LINGUISTICS & CULTURE
|Data:||10/JAN/2006 12:12 PM|
|Assunto:||Question about grammar|
This is what 'our' Jose Roberto wrote on nov.24. last. I think it answers your question.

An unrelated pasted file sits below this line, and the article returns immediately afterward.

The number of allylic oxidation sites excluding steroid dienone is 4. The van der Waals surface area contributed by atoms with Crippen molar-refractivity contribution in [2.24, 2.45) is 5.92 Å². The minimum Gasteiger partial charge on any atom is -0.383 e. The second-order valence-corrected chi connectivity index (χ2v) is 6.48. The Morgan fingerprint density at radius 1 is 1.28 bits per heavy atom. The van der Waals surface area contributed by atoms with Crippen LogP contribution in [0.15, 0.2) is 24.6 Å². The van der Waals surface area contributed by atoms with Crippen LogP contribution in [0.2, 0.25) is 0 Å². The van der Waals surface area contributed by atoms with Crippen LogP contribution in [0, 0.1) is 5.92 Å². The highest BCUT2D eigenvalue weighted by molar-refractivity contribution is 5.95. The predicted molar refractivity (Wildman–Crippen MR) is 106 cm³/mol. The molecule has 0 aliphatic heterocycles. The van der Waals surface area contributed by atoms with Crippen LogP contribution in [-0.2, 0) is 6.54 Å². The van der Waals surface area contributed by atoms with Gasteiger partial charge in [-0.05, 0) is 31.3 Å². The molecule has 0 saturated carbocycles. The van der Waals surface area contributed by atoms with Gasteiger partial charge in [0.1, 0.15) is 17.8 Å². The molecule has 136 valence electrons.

According to Michael Swan's Practical English Usage, page 261 (YES I'VE GOT ONE FOR MYSELF, PRAISE GOD!!!!!) "Certain verbs are followed by object+infinitive without 'to'. They include let, make, see, hear, watch and notice" So in the sentence: At another window, someone else was watching Jack play. We've got the main verb 'watch' and that would be the reason for 'play' is in base form without 'to' I guess it sounds kind of akward for we are not used to see the verb 'watch' followed by another verb, that's much more common with 'let' and 'make' Jim made me work this weekend. I've got an appointment today, so Jim let me leave ealier. Now, the ideal will always confront the real and if it's not necessary to use this form I think I'd rather use Pat's model. José Roberto
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